UK consumers may soon be able to leave their mobile contract if operators hike prices

UK consumers may soon be able to leave their mobile contract if operators hike prices

In a move to better protect consumers, UK communications regulator Ofcom is considering modifying its general conditions to allow mobile customers to exit their monthly contracts mid-term should an operator decide to raise prices during their 12, 18 or 24 month agreements.

Ofcom has launched a consultation follow a review into the fairness of mobile phone contracts after it received 1,644 consumer complaints from September 2011 to May 2012, putting forward an option that would allow it to intervene and provide a way for customers to opt-out of their contract, also asking carriers to offer more clarity over potential price hikes.

Under the new guidelines, carriers would still be able to raise prices, but consumers would be able to leave their contracts if they didn’t agree with them.

Ofcom explains its decision:

This proposed change would address consumer concerns that it is unfair that providers are currently able to raise prices, while they themselves have little choice but to accept the increase or pay a penalty to exit the contract. Under the current rules, the exception is where a provider agrees that the price increase would be likely to cause ‘material detriment’.

Ofcom would also expect providers to be transparent about the potential for price increases so consumers can make an informed choice when entering the contract.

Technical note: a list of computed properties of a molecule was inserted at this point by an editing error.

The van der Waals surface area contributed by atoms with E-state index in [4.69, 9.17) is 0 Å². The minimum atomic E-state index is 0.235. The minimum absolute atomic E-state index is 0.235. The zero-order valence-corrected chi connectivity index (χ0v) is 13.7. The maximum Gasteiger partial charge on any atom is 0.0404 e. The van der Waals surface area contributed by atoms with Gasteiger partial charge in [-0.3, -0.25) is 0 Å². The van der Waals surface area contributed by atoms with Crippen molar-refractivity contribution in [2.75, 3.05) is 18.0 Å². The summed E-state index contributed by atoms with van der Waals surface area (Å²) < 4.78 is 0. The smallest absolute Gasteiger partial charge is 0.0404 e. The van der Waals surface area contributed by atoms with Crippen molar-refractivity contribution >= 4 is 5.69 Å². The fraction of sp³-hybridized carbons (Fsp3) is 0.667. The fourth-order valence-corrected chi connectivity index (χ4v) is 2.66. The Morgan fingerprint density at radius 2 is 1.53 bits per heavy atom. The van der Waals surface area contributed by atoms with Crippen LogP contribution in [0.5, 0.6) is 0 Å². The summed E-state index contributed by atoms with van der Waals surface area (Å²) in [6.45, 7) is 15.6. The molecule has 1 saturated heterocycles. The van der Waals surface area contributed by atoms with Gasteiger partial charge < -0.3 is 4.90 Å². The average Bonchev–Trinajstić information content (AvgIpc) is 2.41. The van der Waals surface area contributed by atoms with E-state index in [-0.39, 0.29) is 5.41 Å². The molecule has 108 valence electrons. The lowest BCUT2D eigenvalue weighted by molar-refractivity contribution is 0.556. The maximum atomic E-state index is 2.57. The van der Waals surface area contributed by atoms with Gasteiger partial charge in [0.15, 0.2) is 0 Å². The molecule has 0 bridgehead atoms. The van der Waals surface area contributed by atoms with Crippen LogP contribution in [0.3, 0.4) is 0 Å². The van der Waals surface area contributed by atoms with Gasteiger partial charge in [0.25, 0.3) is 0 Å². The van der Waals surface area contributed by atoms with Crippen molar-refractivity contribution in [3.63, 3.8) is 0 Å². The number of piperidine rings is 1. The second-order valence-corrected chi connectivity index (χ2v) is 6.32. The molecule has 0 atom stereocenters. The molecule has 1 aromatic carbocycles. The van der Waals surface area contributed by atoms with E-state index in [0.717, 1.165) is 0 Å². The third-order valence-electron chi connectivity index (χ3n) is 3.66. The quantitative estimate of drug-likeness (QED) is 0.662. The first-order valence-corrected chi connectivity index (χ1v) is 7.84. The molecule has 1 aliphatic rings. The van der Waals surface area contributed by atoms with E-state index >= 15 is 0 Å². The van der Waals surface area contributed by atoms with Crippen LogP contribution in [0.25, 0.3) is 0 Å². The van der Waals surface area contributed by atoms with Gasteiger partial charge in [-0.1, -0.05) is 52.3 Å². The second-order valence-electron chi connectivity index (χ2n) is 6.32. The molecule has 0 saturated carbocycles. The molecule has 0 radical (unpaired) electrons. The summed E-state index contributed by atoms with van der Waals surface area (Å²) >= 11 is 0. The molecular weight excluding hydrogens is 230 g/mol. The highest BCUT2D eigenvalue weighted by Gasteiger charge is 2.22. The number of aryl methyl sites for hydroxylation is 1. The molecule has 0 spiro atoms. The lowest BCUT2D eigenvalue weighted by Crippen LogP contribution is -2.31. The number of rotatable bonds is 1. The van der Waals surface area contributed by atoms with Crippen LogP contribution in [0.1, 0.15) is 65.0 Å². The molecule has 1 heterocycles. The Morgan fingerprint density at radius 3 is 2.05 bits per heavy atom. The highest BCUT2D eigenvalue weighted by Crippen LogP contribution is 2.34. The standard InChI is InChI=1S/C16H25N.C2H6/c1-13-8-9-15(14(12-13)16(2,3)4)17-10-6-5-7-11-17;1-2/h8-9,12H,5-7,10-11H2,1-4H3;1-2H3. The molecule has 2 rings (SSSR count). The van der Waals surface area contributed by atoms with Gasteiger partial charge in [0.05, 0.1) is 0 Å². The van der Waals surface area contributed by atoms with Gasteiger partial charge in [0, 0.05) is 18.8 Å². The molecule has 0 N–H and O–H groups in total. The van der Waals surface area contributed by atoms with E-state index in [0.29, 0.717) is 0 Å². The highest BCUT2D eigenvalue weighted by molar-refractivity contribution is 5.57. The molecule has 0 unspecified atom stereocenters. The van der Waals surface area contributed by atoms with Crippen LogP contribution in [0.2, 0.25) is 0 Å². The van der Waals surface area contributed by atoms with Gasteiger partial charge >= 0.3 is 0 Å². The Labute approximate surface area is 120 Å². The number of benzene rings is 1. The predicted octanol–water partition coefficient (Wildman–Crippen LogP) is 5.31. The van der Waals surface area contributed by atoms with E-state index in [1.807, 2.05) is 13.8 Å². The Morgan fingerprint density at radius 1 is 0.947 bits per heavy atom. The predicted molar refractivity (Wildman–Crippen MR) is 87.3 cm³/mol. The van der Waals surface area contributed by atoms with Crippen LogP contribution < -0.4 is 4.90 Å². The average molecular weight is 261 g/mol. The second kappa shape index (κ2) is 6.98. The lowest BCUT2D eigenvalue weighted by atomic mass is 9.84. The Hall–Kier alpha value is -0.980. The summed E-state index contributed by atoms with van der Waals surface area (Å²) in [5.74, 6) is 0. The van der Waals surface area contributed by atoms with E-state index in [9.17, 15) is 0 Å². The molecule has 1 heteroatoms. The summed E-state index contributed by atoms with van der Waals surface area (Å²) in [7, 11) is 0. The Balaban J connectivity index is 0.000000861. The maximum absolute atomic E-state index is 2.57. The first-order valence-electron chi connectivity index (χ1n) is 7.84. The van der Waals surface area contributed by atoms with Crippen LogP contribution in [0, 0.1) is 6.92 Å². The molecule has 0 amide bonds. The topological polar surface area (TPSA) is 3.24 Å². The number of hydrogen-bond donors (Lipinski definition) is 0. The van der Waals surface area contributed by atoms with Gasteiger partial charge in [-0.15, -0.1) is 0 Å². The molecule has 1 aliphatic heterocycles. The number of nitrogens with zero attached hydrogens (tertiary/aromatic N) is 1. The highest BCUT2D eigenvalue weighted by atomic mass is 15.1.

Some UK consumers have been able to fight operators and cancel their contracts by appeal, which are covered by the UK’s consumer protection laws. However, Ofcom wants to make carriers more transparent and alert customers to the possibility of price increases and allowing them to leave their contract should they disagree.

The regulator has also suggested providing guidance to operators, allowing them to conform to Ofcom rules but also UK consumer protection laws. This could be coupled with an ‘opt-in’ clause, which would require consumers to agree they understand that prices could rise over the course of their contract.

Ofcom toyed with the idea of banning price rises completely for fixed contracts, but believes it could infringe European business laws, so hasn’t offered it as an option in its consultation.

Opening its consultation today, Ofcom will invite stakeholders to put forward their thoughts ahead of a March 14 deadline. The watchdog expects to make a ruling on price hikes in June 2013.

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